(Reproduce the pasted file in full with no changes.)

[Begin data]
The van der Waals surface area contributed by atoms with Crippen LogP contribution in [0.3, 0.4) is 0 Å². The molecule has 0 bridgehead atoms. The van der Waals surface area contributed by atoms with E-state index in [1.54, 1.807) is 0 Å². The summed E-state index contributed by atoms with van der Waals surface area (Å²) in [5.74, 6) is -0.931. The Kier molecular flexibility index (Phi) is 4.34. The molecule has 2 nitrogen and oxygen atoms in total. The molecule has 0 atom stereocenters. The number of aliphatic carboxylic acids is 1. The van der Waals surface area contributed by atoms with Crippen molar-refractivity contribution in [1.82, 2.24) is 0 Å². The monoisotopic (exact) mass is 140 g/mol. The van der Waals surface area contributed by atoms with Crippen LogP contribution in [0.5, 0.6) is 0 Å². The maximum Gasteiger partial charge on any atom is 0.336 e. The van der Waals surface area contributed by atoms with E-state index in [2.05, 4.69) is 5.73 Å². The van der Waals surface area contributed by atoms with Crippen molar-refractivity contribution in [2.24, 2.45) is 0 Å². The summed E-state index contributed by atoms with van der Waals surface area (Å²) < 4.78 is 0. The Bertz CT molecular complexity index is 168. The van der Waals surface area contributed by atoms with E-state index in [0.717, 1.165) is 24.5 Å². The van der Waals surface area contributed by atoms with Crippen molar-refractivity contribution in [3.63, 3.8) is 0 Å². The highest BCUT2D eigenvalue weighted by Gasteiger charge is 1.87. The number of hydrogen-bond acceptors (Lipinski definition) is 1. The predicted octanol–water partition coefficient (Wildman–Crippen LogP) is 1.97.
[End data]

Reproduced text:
The van der Waals surface area contributed by atoms with Crippen LogP contribution in [0.3, 0.4) is 0 Å². The molecule has 0 bridgehead atoms. The van der Waals surface area contributed by atoms with E-state index in [1.54, 1.807) is 0 Å². The summed E-state index contributed by atoms with van der Waals surface area (Å²) in [5.74, 6) is -0.931. The Kier molecular flexibility index (Phi) is 4.34. The molecule has 2 nitrogen and oxygen atoms in total. The molecule has 0 atom stereocenters. The number of aliphatic carboxylic acids is 1. The van der Waals surface area contributed by atoms with Crippen molar-refractivity contribution in [1.82, 2.24) is 0 Å². The monoisotopic (exact) mass is 140 g/mol. The van der Waals surface area contributed by atoms with Crippen LogP contribution in [0.5, 0.6) is 0 Å². The maximum Gasteiger partial charge on any atom is 0.336 e. The van der Waals surface area contributed by atoms with E-state index in [2.05, 4.69) is 5.73 Å². The van der Waals surface area contributed by atoms with Crippen molar-refractivity contribution in [2.24, 2.45) is 0 Å². The summed E-state index contributed by atoms with van der Waals surface area (Å²) < 4.78 is 0. The Bertz CT molecular complexity index is 168. The van der Waals surface area contributed by atoms with E-state index in [0.717, 1.165) is 24.5 Å². The van der Waals surface area contributed by atoms with Crippen molar-refractivity contribution in [3.63, 3.8) is 0 Å². The highest BCUT2D eigenvalue weighted by Gasteiger charge is 1.87. The number of hydrogen-bond acceptors (Lipinski definition) is 1. The predicted octanol–water partition coefficient (Wildman–Crippen LogP) is 1.97.